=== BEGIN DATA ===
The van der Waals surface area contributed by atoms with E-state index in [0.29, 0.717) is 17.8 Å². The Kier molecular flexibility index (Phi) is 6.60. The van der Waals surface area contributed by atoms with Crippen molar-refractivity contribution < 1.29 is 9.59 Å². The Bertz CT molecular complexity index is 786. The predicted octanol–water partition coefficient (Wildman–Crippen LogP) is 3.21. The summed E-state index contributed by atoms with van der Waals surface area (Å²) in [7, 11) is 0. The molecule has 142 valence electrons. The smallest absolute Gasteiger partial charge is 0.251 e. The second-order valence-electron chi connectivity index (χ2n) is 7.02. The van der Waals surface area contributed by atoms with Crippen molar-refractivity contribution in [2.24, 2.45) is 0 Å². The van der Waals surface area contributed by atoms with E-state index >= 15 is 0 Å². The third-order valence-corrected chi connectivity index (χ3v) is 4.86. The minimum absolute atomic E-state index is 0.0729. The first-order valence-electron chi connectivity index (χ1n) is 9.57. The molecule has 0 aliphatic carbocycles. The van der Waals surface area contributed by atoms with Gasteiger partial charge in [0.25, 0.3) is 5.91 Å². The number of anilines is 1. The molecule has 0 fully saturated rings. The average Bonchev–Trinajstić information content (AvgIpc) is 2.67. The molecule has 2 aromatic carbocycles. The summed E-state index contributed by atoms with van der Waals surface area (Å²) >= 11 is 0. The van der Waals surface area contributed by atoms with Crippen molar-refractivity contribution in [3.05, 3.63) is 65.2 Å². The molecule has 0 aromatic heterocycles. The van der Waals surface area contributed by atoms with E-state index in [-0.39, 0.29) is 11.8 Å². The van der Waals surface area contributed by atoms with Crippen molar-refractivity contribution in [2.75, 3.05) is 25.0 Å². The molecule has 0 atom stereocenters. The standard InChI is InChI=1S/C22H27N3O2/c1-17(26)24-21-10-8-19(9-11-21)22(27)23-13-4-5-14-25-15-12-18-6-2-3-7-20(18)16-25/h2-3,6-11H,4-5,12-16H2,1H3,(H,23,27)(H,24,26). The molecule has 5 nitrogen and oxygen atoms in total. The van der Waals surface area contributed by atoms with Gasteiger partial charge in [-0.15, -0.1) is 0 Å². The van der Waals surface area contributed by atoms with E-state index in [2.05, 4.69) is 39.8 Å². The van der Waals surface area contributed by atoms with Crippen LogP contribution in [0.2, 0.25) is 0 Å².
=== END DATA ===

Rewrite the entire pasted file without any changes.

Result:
The van der Waals surface area contributed by atoms with E-state index in [0.29, 0.717) is 17.8 Å². The Kier molecular flexibility index (Phi) is 6.60. The van der Waals surface area contributed by atoms with Crippen molar-refractivity contribution < 1.29 is 9.59 Å². The Bertz CT molecular complexity index is 786. The predicted octanol–water partition coefficient (Wildman–Crippen LogP) is 3.21. The summed E-state index contributed by atoms with van der Waals surface area (Å²) in [7, 11) is 0. The molecule has 142 valence electrons. The smallest absolute Gasteiger partial charge is 0.251 e. The second-order valence-electron chi connectivity index (χ2n) is 7.02. The van der Waals surface area contributed by atoms with Crippen molar-refractivity contribution in [2.24, 2.45) is 0 Å². The van der Waals surface area contributed by atoms with E-state index >= 15 is 0 Å². The third-order valence-corrected chi connectivity index (χ3v) is 4.86. The minimum absolute atomic E-state index is 0.0729. The first-order valence-electron chi connectivity index (χ1n) is 9.57. The molecule has 0 aliphatic carbocycles. The van der Waals surface area contributed by atoms with Gasteiger partial charge in [0.25, 0.3) is 5.91 Å². The number of anilines is 1. The molecule has 0 fully saturated rings. The average Bonchev–Trinajstić information content (AvgIpc) is 2.67. The molecule has 2 aromatic carbocycles. The summed E-state index contributed by atoms with van der Waals surface area (Å²) >= 11 is 0. The van der Waals surface area contributed by atoms with Crippen molar-refractivity contribution in [3.05, 3.63) is 65.2 Å². The molecule has 0 aromatic heterocycles. The van der Waals surface area contributed by atoms with E-state index in [-0.39, 0.29) is 11.8 Å². The van der Waals surface area contributed by atoms with Crippen molar-refractivity contribution in [2.75, 3.05) is 25.0 Å². The molecule has 0 atom stereocenters. The standard InChI is InChI=1S/C22H27N3O2/c1-17(26)24-21-10-8-19(9-11-21)22(27)23-13-4-5-14-25-15-12-18-6-2-3-7-20(18)16-25/h2-3,6-11H,4-5,12-16H2,1H3,(H,23,27)(H,24,26). The molecule has 5 nitrogen and oxygen atoms in total. The van der Waals surface area contributed by atoms with Gasteiger partial charge in [-0.15, -0.1) is 0 Å². The van der Waals surface area contributed by atoms with E-state index in [2.05, 4.69) is 39.8 Å². The van der Waals surface area contributed by atoms with Crippen LogP contribution in [0.2, 0.25) is 0 Å².